As Agilists we keep using the Agile manifesto and are pretty much beyond questioning the exact words on the page. One key phrase is: Working software over comprehensive documentation.
And over the years we had the arguments that this does not mean that there is no documentation, what exactly the definition of working software is and many other aspects of this. Yet I failed to pick up on a very important nuance for all those years.
"We have a broader understanding of Agile now which goes way beyond IT and software development." @MircoHering explains what is missing from the #Agile Manifesto: https://www.accenture.com/us-en/blogs/blogs-mirco-hering-something-missing-agile-manifesto
The other day I was running an Agile training and someone with less of an IT background called out to me that she disagrees with the statement “working software over comprehensive documentation”. I was shocked initially until she explained that working software means terribly little when no one uses it (for example, due to poor documentation or change communication) or if the software does not solve a business problem.
Wow, how had I not noticed this clear miss before? Of course, we are not about just building software and the Agile manifesto came from people who were thinking about creating software in a better way. But more than a decade after I started to run Agile trainings, why had I never noticed this clear gap in the manifesto for our modern context?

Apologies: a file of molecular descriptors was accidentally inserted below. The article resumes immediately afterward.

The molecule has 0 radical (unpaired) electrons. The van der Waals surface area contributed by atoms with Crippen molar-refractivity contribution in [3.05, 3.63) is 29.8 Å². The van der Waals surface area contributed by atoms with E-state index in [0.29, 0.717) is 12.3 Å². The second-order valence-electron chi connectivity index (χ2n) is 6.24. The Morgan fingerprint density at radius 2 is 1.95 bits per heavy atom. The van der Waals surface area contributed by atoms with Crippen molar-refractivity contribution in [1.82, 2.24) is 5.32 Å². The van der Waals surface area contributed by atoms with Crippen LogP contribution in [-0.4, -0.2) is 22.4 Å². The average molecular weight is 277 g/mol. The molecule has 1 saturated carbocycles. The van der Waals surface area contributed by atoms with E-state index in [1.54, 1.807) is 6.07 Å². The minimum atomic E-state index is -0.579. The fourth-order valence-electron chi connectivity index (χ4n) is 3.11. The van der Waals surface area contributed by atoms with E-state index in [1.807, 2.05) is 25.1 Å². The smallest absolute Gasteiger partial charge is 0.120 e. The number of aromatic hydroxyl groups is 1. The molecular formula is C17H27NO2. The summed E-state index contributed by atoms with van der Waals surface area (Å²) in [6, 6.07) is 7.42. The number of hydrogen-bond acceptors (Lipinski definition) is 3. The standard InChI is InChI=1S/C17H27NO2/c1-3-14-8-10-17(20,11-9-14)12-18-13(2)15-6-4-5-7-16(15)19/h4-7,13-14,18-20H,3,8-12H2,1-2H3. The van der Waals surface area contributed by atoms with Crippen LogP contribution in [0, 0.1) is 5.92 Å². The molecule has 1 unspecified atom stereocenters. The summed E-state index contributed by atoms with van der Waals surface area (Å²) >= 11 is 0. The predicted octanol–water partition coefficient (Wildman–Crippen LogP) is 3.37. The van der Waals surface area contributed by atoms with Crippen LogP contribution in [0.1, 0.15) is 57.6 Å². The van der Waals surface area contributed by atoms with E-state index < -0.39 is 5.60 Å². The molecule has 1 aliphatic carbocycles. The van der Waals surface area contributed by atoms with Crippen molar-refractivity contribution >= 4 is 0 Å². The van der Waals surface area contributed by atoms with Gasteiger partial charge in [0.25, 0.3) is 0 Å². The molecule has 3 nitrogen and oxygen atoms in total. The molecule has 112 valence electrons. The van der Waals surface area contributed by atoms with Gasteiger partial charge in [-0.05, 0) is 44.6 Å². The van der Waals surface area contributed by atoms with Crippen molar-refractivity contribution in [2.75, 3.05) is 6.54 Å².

A few weeks earlier I was at an Agile conference in Germany and someone spoke about Agility rather than Agile and pointed out how much of the language in the Agile principles behind the manifesto are software specific (e.g., “The most efficient and effective method of conveying information to and within a development team is face-to-face conversation.”) How have we not updated this material to be more relevant by changing all the wording to be inclusive of business and other parts of the organization that need to enable success? See below for references to software development in more than half of the principles.
Of course, the manifesto has its relevance as a historic document, but whenever we talk about it, it is worthwhile calling out that we do have a broader understanding of Agile now which goes way beyond IT and software development. I for one will call this out more clearly whenever I run training going forward. We are using Agile to solve business problems and creating better software is only a small part of the solution. Thank you, Jane, for calling out a blind spot that I have had for years!